How do our concepts come to life? What makes our collaborators tick? Our newest team member Lynette Chong uncovers this in our new blog series, Minds behind the Magic, as we work towards Trailer Music II at Melbourne Music Week!
First up, our cellist - Tim Hennessy.
*Lynette: Tim – you are a core member of the team! Having been part of Trailer Music I and now Trailer Music II, how has being on this journey with anon. been? What is the draw – that you are back on board again for Trailer Music II?
*Tim: In short, it’s the music. I’ve been fortunate to perform some of the great Piano Trio repertoire - however anon. is about more than presenting the standard repertoire to accustomed audiences. Through collaboration, anon. presents existing and new music to people who are perhaps less familiar with the traditional classical music experience. With so many more creative minds coming together for the Trailer Music projects, the music is given the chance to be expressed and experienced on more levels.
This is made so much easier with the music of Nicholas Buc. His mastery of style makes his work highly effective and immediate; wonderful for these projects!
*L: Trailer Music pushes traditional music and film boundaries – it is innovative and breathtaking in such a longstanding industry. Are there any fellow musicians you think share anon.'s vision to move in this space between traditionally delineated areas, and what do you like most about their approach?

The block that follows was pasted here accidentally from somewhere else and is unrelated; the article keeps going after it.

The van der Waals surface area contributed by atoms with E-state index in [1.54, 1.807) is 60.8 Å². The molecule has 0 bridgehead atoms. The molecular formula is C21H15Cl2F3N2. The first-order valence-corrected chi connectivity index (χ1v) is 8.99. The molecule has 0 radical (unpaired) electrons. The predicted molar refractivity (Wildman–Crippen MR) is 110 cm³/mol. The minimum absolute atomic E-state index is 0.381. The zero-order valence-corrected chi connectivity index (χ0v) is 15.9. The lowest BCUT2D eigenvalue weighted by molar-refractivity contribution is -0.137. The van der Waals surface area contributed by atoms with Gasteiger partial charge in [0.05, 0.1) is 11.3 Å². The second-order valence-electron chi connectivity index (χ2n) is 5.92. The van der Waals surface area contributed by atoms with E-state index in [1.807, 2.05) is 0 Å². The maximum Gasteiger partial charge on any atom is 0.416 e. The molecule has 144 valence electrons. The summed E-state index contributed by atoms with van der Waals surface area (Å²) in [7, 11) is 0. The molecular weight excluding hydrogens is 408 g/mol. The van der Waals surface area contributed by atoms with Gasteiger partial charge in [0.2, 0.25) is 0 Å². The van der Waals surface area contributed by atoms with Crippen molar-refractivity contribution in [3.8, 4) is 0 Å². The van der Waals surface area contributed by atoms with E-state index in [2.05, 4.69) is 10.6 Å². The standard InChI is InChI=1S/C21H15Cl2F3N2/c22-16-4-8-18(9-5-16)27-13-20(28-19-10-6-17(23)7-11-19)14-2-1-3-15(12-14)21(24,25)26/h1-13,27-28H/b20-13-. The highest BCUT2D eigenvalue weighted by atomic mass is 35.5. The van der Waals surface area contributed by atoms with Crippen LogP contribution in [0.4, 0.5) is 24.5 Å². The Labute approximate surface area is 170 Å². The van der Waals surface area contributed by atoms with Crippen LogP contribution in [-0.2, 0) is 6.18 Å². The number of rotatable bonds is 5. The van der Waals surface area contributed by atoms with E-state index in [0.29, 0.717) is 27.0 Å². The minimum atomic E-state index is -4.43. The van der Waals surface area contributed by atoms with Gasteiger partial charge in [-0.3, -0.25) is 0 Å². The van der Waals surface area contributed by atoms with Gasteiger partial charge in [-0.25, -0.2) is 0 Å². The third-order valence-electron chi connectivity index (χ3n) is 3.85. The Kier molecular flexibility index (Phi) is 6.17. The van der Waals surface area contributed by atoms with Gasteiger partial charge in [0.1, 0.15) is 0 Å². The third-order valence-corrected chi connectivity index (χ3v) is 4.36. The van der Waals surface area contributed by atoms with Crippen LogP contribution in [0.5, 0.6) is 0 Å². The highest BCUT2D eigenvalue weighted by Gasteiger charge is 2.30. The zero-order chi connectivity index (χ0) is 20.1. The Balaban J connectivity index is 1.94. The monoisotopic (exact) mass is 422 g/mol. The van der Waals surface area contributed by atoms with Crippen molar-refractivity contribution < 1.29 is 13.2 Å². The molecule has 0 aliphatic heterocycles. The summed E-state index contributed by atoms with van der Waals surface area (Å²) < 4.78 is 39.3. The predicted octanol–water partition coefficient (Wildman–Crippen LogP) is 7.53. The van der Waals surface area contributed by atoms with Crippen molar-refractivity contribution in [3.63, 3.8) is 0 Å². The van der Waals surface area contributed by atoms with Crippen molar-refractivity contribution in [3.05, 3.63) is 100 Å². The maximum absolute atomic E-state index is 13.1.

*T: I hope all musicians want to share the music they love, be it someone else’s or their own, with other people. Nicole, Thomas and myself have been lucky enough to be exposed to some of the great music of the past and love showing it to new audiences. We know it’s great, but it can be a challenge to present it to the next generation in a form that’s relevant to them. I admire most anon.’s way of making old and new co-exist, as well as their incredible drive!
I also love what 2Cellos have managed to do - apart from mastery of their instruments, they perform music that today’s audiences have grown-up with, and then present to them the music of the classical tradition they studied in the same arena.
Creating visuals to a piece of music is not a new concept, but the Trailer Music projects are unique in that so many creative minds are expressed liberally in the final production. By also presenting an earlier musical masterpiece shows that there is plennnty of room in that ‘space’ you mentioned. It’s a great space! I also like how control and freedom play against and with each other - from the pressure and control of the recording studio, to letting different people interpret the music in different ways. Putting a time limit on this process adds excitement and risk!
* L: What was the most important lesson you had to learn that has had a positive effect on your music? How did that lesson happen?
*T: So many still to learn! I was very fortunate to spend time learning from cellist Evangeline Benedetti in New York a few years ago. I won’t mention what began a certain important conversation, but it ended in her saying:
“Music is not a luxury, it is essential”.